Conclusions

It is clear from the results presented in this article that monitoring fish behavior and identifying specific fish species data is more sensitive using a fixed, permanent video camera when compared to the more usual scuba diver methods.

The permanent video camera can also provide data for bad weather conditions, as well as at night.

The results presented were for a camera observing a coral reef approximately 200 meters from the onshore laboratory. Currently, two high-resolution cameras using powered DC (20volt) fibre optie cable have been deployed at two different coral areas in Hoi Ua Wan for nuire fish species data observation, and is correlated with similarly deployed instrumentation. The system is capable of working at a distance of approximately live kilo\meters from the shore station.

Acknowledgements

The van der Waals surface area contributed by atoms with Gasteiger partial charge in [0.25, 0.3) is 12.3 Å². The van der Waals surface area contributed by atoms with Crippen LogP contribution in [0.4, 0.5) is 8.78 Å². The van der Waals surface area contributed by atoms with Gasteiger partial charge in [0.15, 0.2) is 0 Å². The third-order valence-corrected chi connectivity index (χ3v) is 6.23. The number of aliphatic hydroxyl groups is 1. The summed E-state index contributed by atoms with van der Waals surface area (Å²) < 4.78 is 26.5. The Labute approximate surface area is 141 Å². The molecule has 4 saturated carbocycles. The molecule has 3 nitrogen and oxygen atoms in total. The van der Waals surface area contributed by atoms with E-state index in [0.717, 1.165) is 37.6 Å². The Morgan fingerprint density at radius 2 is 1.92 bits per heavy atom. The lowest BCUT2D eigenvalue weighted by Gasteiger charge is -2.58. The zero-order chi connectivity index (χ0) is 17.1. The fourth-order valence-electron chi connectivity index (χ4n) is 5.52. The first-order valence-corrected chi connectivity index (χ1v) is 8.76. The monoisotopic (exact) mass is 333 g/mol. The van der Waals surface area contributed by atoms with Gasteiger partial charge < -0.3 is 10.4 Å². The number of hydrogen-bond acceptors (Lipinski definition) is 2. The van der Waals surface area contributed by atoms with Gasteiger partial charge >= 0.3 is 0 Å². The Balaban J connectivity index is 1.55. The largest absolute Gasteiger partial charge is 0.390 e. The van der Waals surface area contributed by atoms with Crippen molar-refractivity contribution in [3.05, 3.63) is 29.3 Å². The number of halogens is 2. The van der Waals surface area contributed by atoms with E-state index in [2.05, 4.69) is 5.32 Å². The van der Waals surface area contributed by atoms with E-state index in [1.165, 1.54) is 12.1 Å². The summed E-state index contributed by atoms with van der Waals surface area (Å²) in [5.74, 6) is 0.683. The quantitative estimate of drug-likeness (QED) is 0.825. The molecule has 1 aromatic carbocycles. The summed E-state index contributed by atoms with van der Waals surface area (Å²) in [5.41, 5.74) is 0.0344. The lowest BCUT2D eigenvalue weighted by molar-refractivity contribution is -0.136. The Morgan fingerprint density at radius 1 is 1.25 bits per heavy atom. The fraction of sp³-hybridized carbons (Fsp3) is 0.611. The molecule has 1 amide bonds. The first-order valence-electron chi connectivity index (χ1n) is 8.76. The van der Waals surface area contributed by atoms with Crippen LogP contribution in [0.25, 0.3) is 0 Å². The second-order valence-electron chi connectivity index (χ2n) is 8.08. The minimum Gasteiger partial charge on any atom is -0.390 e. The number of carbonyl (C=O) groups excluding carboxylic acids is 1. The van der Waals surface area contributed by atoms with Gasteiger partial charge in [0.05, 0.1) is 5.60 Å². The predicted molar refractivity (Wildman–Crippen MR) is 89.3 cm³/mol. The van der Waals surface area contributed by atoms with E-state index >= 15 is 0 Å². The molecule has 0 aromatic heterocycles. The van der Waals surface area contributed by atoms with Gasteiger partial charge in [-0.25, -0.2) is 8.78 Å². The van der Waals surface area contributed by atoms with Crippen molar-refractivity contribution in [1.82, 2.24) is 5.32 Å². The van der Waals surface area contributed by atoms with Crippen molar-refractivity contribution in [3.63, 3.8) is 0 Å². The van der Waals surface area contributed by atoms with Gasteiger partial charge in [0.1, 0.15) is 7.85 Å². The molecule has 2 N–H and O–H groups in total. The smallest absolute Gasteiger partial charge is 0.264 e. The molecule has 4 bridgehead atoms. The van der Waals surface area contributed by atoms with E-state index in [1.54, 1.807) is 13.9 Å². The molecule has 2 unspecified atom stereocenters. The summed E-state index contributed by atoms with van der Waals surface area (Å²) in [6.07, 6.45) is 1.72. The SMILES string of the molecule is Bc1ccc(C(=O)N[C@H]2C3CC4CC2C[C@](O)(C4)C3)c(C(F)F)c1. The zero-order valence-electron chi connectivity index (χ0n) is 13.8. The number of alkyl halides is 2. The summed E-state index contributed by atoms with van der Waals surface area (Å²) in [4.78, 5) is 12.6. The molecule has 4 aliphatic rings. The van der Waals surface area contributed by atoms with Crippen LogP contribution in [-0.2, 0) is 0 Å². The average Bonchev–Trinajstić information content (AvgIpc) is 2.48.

This project was financed with support from the City University of 1 long Kong Strategic Research Grant Number 700141S.

The authors would like to thank Dr. Katherine Lam of City University of Hong Kong, Department of Biology and Chemistry, for her fish species data analysis and dedication to this project,

References

1. C’nlton. D. K, ami W. S. Levizon, “Diurnal Variability in a Kish Assemblage of a Bahamian Coral Reef,” Environmental Biology of Fishi’s, vol. 6, pp. .141-345, 1981.

2. Robhlee, M. B. and J. C’. Zieman, “Diel Variation in the Fish Fauna of a Tropical Scagrass Feeding Ground,” Bulletin of Murine Science, vol. 34, pp. 335-345. 1984.

3. Ku, K. K., R. S. Bradbeer, K. K. Lam, L. F. Ycung and C. W. Li, “An Underwater Camera and Instrumentation System lor Monitoring the Undersea Environment.” Proceeding of the 10th IEEE International Conference on Mechatronies and Machine Vision in I’racticc, pp. 1X9- 194, 2004.

4. Bradbeer, R. S., K. K. I am. L. F. Ye u 1 y and K. K. Ku, “Real-Time Monitoring of Fish Activity on an Inshore Coral Reef,” Proceedings of MTS/Oceanx 2005 Conference, vol. I, pp. 542- 548,2005.